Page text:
Keeper/Control Primer 1.0 by Exeter June 8, 2000

Beyond Dominia: Type One Primers: Keeper/Control Primer 1.0 by Exeter

Control decks have existed since the beginning of Magic. Duelist #2 had an article called "Winning Combinations: Two approaches to Tournament- Legal Magic Decks," [1] detailing the "denial" strategy, which is Summer 1994 talk for "control." Legends had just come out, and the Dark was just around the corner. Thus, available to the deckbuilder of the era were all the classic components of "The Deck," as versatile control decks became known.

There are several key strategies behind "The Deck", which makes it much more difficult to play than any of the more single-minded strategies out there. Broadly stated, the strategy behind "The Deck" is to simply stay alive and accumulate resources until you have an overwhelming advantage over your opponent. Then, kill them with some random card from your deck, such as Braingeyser, Fireball, or a creature.
The earliest deck listing for "The Deck" style control is one I found on the Dojo ( [2] This listing postdates the previously cited Duelist article by one year, but contained only three cards produced after that writing, and those were in the sideboard. Here is the listing:

Weissman's "The Deck", Dec '95

2 Serra Angel
4 Mana Drain
2 Counterspell
1 Time Walk
1 Timetwister
1 Ancestral Recall
1 Braingeyser
1 Recall
4 Disenchant
4 Swords to Plowshares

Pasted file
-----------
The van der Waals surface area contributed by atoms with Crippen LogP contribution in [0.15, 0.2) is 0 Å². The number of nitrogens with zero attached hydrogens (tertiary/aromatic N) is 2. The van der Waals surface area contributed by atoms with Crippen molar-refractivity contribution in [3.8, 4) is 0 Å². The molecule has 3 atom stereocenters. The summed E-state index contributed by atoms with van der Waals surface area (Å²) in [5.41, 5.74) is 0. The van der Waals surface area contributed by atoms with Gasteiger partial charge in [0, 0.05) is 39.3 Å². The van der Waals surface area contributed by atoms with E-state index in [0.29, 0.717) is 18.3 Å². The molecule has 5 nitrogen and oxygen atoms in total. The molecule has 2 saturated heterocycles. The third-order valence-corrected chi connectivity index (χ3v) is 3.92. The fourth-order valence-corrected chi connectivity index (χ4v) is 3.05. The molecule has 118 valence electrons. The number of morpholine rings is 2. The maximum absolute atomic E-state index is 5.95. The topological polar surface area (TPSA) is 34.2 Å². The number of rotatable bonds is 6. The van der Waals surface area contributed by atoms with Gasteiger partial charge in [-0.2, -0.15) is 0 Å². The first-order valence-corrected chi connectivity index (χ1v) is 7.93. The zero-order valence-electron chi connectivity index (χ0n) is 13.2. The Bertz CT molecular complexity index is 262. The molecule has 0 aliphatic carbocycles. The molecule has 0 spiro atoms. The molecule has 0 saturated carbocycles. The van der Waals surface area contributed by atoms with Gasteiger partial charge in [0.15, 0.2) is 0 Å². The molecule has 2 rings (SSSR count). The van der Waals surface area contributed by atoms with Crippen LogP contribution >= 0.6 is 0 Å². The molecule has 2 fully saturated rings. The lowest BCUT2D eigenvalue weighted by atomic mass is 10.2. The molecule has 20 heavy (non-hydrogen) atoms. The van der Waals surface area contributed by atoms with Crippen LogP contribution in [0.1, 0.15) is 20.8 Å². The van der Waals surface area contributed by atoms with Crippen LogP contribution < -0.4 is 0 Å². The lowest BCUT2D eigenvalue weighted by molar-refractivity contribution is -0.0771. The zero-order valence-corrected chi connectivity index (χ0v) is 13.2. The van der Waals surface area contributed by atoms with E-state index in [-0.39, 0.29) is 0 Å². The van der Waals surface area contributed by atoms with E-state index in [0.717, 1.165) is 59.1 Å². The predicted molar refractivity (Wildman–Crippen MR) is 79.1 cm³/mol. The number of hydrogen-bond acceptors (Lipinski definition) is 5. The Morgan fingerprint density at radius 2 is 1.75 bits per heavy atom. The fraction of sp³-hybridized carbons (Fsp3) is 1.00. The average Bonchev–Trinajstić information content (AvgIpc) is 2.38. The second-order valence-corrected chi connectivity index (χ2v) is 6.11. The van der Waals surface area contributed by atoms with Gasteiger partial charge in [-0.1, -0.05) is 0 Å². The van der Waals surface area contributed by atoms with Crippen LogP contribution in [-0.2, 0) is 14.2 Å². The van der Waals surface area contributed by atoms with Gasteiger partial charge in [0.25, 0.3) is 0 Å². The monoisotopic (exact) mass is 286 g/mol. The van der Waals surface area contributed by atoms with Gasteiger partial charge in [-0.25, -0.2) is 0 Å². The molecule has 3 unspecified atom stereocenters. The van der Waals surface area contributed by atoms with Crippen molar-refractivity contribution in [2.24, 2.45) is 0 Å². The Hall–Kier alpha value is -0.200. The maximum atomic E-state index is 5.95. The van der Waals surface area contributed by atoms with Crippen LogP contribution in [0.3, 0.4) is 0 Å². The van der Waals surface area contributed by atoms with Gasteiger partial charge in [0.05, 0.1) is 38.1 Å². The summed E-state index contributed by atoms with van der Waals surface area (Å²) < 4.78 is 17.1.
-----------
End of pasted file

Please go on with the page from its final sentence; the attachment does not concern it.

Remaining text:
2 Moat
1 Demonic Tutor
1 Mind Twist
1 Regrowth
2 Red Elemental Blast
2 Disrupting Scepter
1 Jayemdae Tome
1 Ivory Tower
5 Moxen
1 Black Lotus
1 Sol Ring
2 Strip Mine
1 Library of Alexandria
3 City of Brass
1 Plateau
1 Underground Sea
2 Volcanic Island
4 Tundra
3 Plains
4 Island

1 Plains
1 Disrupting Scepter
1 Jayemdae Tome
1 Tormod's Crypt
2 Control Magic
1 Counterspell
2 Blood Moon
3 COP:Red
2 Divine Offering
1 Moat

Note that this version is the last to use Mind Twist, and even then it was restricted due to the power of a first turn Mind Twist for 7. There was no Force of Will back then to prevent it, so that play alone usually meant the game.

A detailed commentary on playing this version, and indeed almost all versions of "The Deck," can be seen at:

Some of the highlights of this deck include:

1. Only seven counters between deck and sideboard. There is so much removal that you don't actually need to counter a whole lot. There is so much card drawing that you draw your removal very quickly. The main deck REB I do not count as counterspell ability, but rather as an anti- control measure. They can be sided out versus someone not playing blue.

2. Massive card denial. It's very hard for an opponent to do anything if he has no cards in hand. Versus this deck, he should have no cards a large percentage of the time.

3. Sideboarded Blood Moon. By replacing a Tundra with a Plains, this brings the basic land count up to 8. Since all the critical white except Moat requires only one white, Blood Moon has almost no effect on "The Deck." As Weissman himself put it, "The Deck's sideboard generates a lock I call the "Triple Threat" This lock consisting of blood moon/COP Red/Moat will reduce probably 80% of type I decks to nothing but moxes." [2]